The Supreme Court will hear a blockbuster case this fall on partisan gerrymandering—one that could begin to close the door on extreme gerrymandering or throw it open wider so that states will feel free to redistrict the opposition party into oblivion.
The case, Gill v. Whitford, comes out of Wisconsin, where the Republican-controlled Legislature in 2011 drew districts that would give Republican an advantage for years to come. In 2012, Republicans lost the popular vote but won 60 of 99 seats in the state Assembly. Voting rights advocates sued, arguing that the partisan gerrymander violated the equal protection and free association rights of Democrats in the state. Last November, a district court agreed, the first ruling against partisan gerrymandering in three decades.
The Supreme Court has previously found partisan gerrymandering constitutional, but Justice Anthony Kennedy—who will likely be he swing vote in this case—has written that gerrymandering can go too far. The Wisconsin case forces the court to decide whether there is a constitutional limit to partisan gerrymandering. Nationwide redistricting in 2020, and all future congressional and state legislature elections, will ultimately hinge on whether the courts will referee extreme gerrymandering.
“This is a historic opportunity to address one of the biggest problems facing our electoral system,” Wendy Weiser, director of the Democracy Program at the Brennan Center for Justice, a left-leaning law and policy think tank, said in a statement Monday. “Gerrymandering has become so aggressive, extreme, and effective that there is an urgent need for the Supreme Court to finally step in and set boundaries.”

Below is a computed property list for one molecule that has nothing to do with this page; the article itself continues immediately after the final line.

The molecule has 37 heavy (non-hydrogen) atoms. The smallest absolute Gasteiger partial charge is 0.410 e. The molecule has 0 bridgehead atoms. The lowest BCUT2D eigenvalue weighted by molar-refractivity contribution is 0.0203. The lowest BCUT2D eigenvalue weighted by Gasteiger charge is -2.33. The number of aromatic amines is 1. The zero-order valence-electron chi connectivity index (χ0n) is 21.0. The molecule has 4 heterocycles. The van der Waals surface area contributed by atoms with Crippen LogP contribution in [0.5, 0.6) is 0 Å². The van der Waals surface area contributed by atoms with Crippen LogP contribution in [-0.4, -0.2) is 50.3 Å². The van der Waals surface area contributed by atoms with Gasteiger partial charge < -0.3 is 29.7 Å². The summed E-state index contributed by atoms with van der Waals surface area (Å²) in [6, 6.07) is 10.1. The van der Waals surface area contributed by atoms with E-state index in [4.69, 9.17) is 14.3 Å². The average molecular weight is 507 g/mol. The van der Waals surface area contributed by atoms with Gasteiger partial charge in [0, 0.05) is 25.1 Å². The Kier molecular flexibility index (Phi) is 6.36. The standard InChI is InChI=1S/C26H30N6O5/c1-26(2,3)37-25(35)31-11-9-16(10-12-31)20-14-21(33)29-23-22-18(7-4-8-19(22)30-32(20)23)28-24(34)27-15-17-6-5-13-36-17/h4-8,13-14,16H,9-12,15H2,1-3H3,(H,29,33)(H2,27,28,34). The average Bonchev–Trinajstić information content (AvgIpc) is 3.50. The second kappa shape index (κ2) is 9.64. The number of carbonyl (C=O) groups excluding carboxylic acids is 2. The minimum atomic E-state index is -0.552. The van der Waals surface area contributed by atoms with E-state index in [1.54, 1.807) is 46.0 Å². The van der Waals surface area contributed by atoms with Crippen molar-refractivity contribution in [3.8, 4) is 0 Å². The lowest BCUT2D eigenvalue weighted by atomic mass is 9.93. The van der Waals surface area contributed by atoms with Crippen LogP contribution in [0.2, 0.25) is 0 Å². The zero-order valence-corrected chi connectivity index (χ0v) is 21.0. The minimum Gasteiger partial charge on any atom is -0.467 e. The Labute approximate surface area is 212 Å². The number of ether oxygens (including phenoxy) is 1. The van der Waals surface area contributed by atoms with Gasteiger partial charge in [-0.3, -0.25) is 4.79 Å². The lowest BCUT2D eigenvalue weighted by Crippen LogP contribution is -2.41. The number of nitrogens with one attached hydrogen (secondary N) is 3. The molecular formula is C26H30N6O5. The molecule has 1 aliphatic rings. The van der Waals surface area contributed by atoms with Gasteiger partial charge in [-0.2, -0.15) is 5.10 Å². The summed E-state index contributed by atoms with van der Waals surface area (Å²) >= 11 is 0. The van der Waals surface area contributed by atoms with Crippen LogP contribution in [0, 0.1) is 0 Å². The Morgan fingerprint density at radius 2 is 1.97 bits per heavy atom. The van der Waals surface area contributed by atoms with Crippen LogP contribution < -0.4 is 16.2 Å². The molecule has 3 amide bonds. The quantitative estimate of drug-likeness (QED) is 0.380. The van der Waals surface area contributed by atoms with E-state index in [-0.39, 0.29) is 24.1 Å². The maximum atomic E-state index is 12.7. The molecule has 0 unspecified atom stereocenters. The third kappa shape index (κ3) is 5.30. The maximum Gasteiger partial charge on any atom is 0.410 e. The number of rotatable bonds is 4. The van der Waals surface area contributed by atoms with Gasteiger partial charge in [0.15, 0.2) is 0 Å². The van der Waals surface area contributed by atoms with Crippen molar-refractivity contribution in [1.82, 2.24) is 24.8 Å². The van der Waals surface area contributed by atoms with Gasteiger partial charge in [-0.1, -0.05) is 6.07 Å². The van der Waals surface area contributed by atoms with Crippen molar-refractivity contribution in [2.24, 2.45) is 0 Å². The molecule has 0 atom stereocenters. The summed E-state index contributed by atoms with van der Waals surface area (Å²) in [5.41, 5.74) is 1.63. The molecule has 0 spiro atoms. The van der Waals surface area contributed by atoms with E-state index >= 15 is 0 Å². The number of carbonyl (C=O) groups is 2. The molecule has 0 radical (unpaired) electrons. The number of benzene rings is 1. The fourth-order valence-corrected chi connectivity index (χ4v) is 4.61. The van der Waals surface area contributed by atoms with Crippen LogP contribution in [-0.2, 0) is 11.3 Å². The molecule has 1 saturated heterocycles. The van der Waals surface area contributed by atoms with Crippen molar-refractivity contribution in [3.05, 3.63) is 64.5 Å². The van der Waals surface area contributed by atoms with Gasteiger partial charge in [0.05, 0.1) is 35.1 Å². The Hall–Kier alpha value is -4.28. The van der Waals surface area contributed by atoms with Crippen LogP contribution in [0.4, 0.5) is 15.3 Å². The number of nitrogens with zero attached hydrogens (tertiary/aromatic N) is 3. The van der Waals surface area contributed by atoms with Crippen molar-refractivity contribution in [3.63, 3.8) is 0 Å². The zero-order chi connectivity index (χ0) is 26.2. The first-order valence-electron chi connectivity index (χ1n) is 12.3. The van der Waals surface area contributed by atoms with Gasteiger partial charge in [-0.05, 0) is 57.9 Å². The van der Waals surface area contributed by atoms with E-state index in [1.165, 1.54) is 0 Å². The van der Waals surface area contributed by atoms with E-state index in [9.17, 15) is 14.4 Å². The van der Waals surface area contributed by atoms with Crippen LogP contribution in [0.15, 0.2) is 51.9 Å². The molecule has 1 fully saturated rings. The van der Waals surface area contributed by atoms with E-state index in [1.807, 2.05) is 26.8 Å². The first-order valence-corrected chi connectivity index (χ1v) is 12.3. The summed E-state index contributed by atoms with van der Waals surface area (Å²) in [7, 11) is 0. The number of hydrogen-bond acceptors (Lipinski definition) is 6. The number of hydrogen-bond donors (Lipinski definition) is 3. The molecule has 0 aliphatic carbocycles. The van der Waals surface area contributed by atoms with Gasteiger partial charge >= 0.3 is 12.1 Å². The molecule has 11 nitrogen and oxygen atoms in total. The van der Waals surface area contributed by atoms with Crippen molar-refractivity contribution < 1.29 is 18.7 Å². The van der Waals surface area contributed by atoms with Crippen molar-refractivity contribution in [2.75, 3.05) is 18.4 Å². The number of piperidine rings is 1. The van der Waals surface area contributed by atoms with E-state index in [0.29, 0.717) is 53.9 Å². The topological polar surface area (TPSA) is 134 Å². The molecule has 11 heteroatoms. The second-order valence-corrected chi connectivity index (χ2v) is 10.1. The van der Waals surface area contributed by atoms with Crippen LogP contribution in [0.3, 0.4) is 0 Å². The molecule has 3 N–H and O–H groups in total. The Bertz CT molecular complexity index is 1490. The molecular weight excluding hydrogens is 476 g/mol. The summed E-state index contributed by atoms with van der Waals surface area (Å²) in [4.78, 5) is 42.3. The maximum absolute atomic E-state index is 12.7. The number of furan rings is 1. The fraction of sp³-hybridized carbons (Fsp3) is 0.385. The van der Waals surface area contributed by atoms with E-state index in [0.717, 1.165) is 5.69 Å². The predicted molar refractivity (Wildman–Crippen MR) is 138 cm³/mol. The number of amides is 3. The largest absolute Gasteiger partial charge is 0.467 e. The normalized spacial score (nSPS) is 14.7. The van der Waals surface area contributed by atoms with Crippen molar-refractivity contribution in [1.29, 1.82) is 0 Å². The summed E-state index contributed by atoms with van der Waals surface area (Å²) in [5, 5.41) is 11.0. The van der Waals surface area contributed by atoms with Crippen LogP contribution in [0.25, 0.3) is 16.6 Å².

The lower court had ordered the state to draw new maps by November, to be used in the 2018 elections. But on Monday, the Supreme Court put that on hold until it decides the case—meaning Wisconsin will likely go through at least one more election cycle using its current gerrymandered districts. The hold could be an indication that the court is leaning toward reinstating the gerrymandered maps for good, because justices weigh the likelihood of success when deciding whether to grant stays.
The Wisconsin case sits apart from other racial gerrymandering cases, including several from North Carolina and Texas, by testing the limits of purely partisan redistricting. In the other cases, states have tried to defend lopsided maps that benefit Republicans on the grounds that partisan gerrymandering is a protected right, whereas racial gerrymandering is not. In a decision last month that struck down a racial gerrymander in North Carolina, four Supreme Court justices signed onto a dissent that drew a distinction between racial gerrymandering and partisan gerrymandering, which they wrote is a protected right of states. “[I]f a court mistakes a political gerrymander for a racial gerrymander, it illegitimately invades a traditional domain of state authority, usurping the role of a State’s elected representatives,” Justice Samuel Alito wrote. “This does violence to both the proper role of the Judiciary and the powers reserved to the States under the Constitution.” The dissent sent shivers through the voting rights community, particularly because Kennedy signed on.
In most redistricting cases, including recent cases on racial gerrymandering, the courts largely rely on the Constitution’s equal protection guarantee. But in the Wisconsin case, the district court relied more on the First Amendment’s right to free association. Specifically, the court found that the maps minimized the voting power of Democrats, an unconstitutional form of discrimination based on citizens’ voting history or party affiliation.
Even though Kennedy joined the dissent in the North Carolina case, the First Amendment argument could win him over. Kennedy is known as the court’s strongest defender of First Amendment rights and has hinted that it may be the key to limiting partisan gerrymandering. “The First Amendment may be the more relevant constitutional provision in future cases that allege unconstitutional partisan gerrymandering,” Kennedy wrote in his concurrence in a 2004 redistricting case. “After all, these allegations involve the First Amendment interest of not burdening or penalizing citizens because of their participation in the electoral process, their voting history, their association with a political party, or their expression of political views.”
The outcome of the Wisconsin case will likely depend on whether Kennedy still believes this.